Seven months after being accused in federal court of running an unconstitutional bail system, Galveston County leaders say they’ve made reforms to ensure poor people spend less time in jail before seeing a judge and chance to go free.

Attorneys for the American Civil Liberties Union said Friday, however, the reforms don’t go far enough — and that a federal court still needed to intervene and place requirements on the bail system to prevent people from being unfairly treated.

“There is nothing to suggest it’s absolutely clear the allegedly wrongful events could not be reasonably expected to reoccur,” said Christopher Odell, a lawyer for the civil rights group.

United States District Court Magistrate Judge Andrew Edison in coming weeks will decide whether to dismiss the civil rights group’s lawsuit, which was filed in April, or to allow the case to move forward.

Edison on Friday heard from lawyers representing the county, its district court judges, its magistrate judges and the Galveston County District Attorney’s Office, who argued the lawsuit should be dismissed for a variety of reasons, including that the county already had made changes to address the issues at the center of the lawsuit.

The ACLU accused the county of operating a bail system that unjustly harms indigent people accused of crimes. It sued the county on behalf of Aaron Booth, 36, who was arrested in April on charges of possession of a controlled substance.

The court system’s initial processing infringed on Booth’s due process civil rights, the ACLU asserts.

The county failed to appoint Booth an attorney before setting his bail and did not determine his financial ability to pay the bail, according to the lawsuit.

Booth’s initial bond was set at $20,000. He spent nearly two months in the county jail before he made bail, according to court records. He pleaded guilty to the drug charge in August, and was sentenced to 100 days in jail and ordered to pay about $1,000 in fines, according to court records.

When it filed the lawsuit, the ACLU asked for an injunction and an order for the county to promptly appoint a defense attorney and for the county to implement “the least restrictive means” of setting bail on people who have been arrested.


County lawyers said Friday the bail system had been changed in ways to address problems raised by the lawsuit.

The county has hired more employees to interview people about their financial situation and their ability to pay bail before they go before a magistrate judge, attorneys said. The county also has hired more magistrate judges and increased the number of magistrate hearings it holds each day to process arrested people more quickly, the county said.

The district attorney’s office has stopped using a written guide to recommend bail for certain offenses, attorneys said.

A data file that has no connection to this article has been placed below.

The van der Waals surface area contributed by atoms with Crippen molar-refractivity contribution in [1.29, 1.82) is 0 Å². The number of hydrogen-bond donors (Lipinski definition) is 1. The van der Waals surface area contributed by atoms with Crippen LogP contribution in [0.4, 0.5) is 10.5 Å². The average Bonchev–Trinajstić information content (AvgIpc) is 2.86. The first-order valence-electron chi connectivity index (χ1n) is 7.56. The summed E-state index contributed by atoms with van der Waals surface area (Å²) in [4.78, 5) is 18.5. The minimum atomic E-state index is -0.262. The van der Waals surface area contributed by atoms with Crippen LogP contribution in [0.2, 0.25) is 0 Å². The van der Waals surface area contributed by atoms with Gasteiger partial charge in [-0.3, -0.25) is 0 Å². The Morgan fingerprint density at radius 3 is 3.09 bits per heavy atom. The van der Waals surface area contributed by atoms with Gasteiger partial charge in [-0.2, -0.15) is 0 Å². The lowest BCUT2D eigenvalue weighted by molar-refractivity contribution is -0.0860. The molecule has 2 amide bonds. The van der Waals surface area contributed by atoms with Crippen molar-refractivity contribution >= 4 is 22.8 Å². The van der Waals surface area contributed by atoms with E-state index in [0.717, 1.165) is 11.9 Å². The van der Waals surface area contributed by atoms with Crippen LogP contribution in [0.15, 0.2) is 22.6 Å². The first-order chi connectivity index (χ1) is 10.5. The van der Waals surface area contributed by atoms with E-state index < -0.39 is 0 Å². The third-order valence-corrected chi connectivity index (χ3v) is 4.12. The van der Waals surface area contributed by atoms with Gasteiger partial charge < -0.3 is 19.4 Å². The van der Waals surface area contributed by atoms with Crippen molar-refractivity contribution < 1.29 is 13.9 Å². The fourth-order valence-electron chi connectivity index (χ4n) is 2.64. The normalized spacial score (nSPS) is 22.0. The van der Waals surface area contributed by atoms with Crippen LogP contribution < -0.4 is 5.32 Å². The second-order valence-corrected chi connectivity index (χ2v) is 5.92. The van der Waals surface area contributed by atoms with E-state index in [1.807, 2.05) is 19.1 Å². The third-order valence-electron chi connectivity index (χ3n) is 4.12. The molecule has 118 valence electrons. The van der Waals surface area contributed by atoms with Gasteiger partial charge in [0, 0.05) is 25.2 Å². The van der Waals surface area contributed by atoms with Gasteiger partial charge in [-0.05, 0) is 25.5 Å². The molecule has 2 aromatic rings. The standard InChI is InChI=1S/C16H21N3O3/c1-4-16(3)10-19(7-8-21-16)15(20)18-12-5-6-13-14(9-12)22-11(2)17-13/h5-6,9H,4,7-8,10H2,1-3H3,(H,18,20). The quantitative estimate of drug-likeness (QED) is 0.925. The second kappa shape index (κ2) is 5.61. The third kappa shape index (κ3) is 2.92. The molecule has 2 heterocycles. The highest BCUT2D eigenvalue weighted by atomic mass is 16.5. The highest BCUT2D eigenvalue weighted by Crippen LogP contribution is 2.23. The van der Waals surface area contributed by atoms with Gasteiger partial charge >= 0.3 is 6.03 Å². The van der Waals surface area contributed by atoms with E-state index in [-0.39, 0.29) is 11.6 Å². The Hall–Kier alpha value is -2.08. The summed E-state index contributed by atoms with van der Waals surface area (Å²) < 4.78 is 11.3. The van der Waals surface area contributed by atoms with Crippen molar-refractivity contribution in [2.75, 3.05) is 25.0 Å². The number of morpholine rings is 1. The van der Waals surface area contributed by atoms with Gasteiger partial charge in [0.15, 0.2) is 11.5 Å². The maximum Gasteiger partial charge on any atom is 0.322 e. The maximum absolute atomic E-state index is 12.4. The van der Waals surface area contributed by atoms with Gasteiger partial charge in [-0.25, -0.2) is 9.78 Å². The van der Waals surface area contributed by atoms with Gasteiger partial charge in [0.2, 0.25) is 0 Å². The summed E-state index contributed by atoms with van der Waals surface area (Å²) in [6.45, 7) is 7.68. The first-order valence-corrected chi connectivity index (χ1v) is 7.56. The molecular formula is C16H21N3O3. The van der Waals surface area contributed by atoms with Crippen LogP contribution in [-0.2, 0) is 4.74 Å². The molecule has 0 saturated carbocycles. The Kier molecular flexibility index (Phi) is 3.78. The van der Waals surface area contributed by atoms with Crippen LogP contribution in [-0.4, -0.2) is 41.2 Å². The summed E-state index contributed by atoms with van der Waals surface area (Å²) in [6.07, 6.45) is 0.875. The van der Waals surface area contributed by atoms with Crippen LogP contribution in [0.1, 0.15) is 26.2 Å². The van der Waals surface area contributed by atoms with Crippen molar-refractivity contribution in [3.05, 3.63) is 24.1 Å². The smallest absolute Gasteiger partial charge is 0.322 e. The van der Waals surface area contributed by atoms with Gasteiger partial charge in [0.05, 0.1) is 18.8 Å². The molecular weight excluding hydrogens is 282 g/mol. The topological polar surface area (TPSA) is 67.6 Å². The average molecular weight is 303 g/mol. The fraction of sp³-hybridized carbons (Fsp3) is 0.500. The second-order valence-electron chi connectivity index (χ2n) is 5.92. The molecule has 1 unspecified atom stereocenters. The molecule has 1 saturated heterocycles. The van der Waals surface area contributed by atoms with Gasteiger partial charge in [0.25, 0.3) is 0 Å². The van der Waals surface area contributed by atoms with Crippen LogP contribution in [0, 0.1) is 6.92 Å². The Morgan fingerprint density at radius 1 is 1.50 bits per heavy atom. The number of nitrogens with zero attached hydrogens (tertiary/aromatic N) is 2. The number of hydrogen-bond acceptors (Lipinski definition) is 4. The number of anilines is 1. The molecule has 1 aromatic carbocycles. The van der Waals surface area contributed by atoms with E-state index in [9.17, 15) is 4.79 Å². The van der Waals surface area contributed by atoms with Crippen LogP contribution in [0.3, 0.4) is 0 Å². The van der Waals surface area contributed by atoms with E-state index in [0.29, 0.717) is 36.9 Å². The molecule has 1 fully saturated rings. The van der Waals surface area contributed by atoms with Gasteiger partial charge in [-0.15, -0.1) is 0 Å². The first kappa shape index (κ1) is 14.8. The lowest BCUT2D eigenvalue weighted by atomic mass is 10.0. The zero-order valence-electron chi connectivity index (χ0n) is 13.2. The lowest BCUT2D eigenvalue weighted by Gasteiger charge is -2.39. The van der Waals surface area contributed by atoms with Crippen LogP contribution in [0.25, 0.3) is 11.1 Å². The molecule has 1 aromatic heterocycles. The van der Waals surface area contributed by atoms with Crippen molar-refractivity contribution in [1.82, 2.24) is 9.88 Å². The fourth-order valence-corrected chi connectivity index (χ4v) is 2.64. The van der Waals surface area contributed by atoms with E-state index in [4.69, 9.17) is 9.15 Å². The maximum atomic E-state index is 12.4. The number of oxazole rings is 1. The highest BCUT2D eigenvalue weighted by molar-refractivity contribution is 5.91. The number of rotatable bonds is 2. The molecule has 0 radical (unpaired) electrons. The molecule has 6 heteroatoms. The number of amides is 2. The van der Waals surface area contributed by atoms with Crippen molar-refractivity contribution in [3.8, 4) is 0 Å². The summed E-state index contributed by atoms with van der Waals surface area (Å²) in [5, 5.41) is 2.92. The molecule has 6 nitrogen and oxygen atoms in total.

In August, the county published new bail guidelines that, among other things, advise magistrate judges to consider “what amount the arrestee could reasonably pay.” It also requires a second bail hearing, with a defense attorney present, if an arrested person hasn’t been released within 48 hours

The county’s district court judges in September approved changes to a plan that determines how a person is defined as indigent and how defense attorneys are assigned to cases.

In an Oct. 3 filing, attorneys for the district judges argued the new systems rendered Booth’s claims moot.

“This new system provides all that is required by the Constitution,” the attorneys wrote.


Odell, the ACLU attorney, said the changes “do not adequately address the problem” and criticized the county’s August guidelines.

“It is an author-less document that has been put forward to try to convince this court that the problems have been resolved,” he said.

In court on Friday, he pointed to depositions taken from local judges, who said under oath they were not aware of, or were not following, county’s new bail guidelines.

Without a court order, it’s possible the problems with the old system could happen again, Odell said.

County attorneys argued the judges’ depositions were taken before the new systems went into place and it didn’t matter whether the judges agreed with or followed the guidelines written by the county.

“The linchpin of plaintiff’s case is that the district courts haven’t signed off on this policy,” said Joe Nixon, the attorney representing Galveston County. “It doesn’t matter one wit whether they do or they don’t.”

The county has done all it can do to address the issues, Nixon said. He suggested the ACLU should have sued the state over its laws regarding bail, rather than pursuing action against the county.

“Every single defendant has said ‘I’m not liable under your cause of action because of a specific legal reason,’” Nixon said. “Lumping it all together is just a way to try to confuse or misguide the court.”

Edison did not make any ruling about the case on Friday. He tentatively set a date for another hearing in December, but said that it might not be needed if he chooses to dismiss the case.

John Wayne Ferguson: 409-683-5226; or on Twitter @johnwferguson.


Senior Reporter

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